Our church uses email regularly for announcements, prayer updates, and notes between staff. But one thing we no longer do with email is handle conflict. We learned the hard way. Email is not suited for dealing with conflict. Here are a few reasons why:

1. E-mail doesn't convey emotion well. Face-to-face, you can gauge emotion by watching body language. But with email or instant messaging, readings of emotional tone are often wrong. People read into things what they think you feel.

During one heart-to-heart online conversation, being a fast typist, I responded quickly to each of my friend's posts. I noticed she became defensive and the conversation ended. It was weeks before I realized she had been offended by the speed of my replies. She interpreted my rapid posts to mean I was angry. After making peace, we agreed to talk in person next time.

2. Email is a read-and-reply culture. If you are angry, it's all too easy to "vent and send" before investigating the facts.

At our previous church, one of our volunteers heard about a budget issue that made him angry. He immediately fired off a harshly critical missive regarding the church's leadership. While every member has a right to raise questions, his email was inflammatory and based on misinformation. Checking the facts beforehand would have kept his message out of the "outgoing" folder.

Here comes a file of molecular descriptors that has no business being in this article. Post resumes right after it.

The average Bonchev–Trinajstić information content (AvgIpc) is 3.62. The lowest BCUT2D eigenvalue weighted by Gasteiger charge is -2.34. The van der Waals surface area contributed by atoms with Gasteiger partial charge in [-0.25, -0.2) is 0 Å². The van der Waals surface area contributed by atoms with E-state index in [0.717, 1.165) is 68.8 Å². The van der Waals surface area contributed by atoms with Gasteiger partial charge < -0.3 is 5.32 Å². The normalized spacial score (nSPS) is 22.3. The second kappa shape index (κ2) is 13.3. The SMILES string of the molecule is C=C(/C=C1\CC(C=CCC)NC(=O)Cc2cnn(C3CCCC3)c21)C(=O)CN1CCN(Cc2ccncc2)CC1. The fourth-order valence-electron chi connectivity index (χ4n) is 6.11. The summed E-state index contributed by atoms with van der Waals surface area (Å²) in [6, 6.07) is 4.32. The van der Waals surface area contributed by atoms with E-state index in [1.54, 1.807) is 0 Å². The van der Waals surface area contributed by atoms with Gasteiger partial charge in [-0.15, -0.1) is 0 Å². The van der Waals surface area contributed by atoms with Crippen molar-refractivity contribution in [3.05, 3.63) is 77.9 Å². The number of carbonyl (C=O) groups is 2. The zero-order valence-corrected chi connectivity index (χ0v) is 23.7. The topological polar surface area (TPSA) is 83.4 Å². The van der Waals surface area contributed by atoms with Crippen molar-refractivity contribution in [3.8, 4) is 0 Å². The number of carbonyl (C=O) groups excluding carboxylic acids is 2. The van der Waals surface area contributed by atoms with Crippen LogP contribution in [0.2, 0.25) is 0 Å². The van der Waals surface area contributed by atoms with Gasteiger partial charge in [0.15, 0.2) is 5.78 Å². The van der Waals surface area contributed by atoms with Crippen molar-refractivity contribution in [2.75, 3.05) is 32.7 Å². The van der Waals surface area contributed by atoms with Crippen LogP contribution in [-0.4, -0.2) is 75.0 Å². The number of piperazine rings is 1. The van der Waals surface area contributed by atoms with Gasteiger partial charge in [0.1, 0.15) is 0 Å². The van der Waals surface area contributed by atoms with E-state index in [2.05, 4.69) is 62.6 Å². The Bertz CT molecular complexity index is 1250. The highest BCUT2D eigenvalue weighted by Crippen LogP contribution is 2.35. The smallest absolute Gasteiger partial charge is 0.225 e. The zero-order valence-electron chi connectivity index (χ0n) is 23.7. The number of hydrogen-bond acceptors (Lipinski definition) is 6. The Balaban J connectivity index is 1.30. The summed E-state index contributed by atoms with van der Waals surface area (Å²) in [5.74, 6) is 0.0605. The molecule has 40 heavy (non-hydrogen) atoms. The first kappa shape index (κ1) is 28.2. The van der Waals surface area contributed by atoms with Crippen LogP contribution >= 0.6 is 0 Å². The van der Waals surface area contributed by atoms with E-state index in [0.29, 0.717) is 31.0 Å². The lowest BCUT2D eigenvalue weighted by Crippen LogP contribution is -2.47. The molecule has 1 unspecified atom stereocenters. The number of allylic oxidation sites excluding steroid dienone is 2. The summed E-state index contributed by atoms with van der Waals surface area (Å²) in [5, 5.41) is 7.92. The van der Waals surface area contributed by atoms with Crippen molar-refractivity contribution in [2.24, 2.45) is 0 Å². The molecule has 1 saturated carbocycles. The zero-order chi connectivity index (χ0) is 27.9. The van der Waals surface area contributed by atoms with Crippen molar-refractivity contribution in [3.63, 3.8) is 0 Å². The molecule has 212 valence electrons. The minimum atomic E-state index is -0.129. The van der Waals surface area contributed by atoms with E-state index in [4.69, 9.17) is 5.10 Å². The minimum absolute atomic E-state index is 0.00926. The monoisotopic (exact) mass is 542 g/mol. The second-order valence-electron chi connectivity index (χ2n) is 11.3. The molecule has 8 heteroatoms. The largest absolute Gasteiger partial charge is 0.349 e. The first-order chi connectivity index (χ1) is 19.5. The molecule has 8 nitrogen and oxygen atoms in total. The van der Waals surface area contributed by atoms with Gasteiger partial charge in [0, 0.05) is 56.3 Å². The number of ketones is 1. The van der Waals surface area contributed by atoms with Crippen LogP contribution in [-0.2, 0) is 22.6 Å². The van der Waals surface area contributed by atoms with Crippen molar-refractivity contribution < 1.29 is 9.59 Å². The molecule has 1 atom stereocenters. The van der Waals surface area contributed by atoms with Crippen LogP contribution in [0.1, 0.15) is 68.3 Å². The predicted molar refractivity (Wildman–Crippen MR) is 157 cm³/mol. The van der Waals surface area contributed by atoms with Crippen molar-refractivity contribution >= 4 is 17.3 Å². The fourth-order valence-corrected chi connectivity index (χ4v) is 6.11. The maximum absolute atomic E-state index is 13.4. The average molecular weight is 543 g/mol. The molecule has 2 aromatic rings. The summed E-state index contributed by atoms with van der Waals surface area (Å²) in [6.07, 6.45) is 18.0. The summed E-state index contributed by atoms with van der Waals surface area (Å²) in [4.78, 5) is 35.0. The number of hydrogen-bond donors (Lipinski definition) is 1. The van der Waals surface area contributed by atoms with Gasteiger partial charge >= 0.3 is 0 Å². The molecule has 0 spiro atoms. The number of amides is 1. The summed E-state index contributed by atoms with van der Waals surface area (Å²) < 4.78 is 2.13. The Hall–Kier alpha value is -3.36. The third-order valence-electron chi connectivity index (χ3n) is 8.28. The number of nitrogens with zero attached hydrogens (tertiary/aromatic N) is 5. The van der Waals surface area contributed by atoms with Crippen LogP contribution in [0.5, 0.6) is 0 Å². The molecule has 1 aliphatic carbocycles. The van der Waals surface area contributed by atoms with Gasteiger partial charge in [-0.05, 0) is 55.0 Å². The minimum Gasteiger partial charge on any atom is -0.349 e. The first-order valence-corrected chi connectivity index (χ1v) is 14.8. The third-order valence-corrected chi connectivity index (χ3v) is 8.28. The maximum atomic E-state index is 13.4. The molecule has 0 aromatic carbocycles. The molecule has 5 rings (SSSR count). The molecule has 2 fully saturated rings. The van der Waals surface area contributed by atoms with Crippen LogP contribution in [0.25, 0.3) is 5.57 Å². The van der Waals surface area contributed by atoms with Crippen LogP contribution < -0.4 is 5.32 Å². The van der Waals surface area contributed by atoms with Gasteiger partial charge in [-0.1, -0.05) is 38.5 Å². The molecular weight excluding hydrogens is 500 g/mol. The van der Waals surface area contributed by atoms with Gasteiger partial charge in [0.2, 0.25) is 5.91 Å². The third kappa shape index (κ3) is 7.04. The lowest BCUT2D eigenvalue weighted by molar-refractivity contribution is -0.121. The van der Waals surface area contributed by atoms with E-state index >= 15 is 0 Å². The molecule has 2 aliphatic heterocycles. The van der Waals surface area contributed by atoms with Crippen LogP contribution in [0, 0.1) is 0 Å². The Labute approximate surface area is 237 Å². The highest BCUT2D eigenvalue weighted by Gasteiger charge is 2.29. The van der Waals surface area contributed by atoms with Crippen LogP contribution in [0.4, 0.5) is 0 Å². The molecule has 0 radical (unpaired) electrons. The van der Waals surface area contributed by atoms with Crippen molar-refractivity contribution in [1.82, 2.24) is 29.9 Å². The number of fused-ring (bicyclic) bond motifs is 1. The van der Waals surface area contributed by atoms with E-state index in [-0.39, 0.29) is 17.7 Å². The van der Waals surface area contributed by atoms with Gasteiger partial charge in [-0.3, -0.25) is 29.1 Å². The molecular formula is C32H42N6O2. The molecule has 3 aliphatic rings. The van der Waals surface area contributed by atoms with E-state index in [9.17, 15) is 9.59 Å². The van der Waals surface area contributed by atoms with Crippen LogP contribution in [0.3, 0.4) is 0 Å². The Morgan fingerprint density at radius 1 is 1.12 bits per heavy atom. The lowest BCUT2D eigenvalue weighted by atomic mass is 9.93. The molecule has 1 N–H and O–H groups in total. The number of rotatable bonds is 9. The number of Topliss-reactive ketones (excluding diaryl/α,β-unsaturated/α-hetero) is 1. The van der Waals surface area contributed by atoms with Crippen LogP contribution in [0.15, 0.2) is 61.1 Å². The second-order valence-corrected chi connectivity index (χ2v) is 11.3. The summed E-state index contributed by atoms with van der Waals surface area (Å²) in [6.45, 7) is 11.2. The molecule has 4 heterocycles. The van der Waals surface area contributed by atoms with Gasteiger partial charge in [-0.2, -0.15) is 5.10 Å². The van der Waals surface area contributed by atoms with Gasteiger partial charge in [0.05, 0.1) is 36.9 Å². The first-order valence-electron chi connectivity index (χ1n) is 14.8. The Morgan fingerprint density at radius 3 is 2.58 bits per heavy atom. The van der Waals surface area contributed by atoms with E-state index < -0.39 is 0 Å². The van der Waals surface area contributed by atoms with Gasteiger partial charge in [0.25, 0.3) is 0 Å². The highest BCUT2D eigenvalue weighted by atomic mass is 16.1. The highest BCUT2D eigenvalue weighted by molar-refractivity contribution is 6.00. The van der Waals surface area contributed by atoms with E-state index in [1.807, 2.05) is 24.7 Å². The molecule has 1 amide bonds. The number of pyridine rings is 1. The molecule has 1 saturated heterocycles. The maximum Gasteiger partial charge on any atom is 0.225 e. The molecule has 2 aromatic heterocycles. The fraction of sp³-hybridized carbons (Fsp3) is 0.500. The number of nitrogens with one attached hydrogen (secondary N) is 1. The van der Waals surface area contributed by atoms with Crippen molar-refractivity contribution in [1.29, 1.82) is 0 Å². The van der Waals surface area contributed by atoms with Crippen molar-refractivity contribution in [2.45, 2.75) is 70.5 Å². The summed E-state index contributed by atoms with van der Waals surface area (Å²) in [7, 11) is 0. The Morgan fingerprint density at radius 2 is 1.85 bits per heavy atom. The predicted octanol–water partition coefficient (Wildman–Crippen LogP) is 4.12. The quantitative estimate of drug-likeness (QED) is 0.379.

3. Online conflict spreads like wildfire. It's too easy to forward email to lots of people, many of whom may not need to get involved. Add to this the varying frequency that people check email, and soon no one knows who has seen what, which only adds more fuel to the fire.

I was surprised one Sunday morning to learn of a heated, critical email generated by a key leader. I was even more shocked to learn who had received it. Current leadership, past leadership, and others who were completely uninvolved in the issues-all were blind copied. Fortunately, the situation was contained and the author issued a personal apology to the entire distribution list-but only after a face-to-face visit from the pastor. Some things are best handled in person.

Now, when an incendiary email comes across my desk, I fire off a non-defensive reply, but with an invitation: "I'd be happy to get together with you to talk about this issue. Give me a call, and let's set up a time."

Confrontation  |  Criticism  |  Emotions  |  Mistakes
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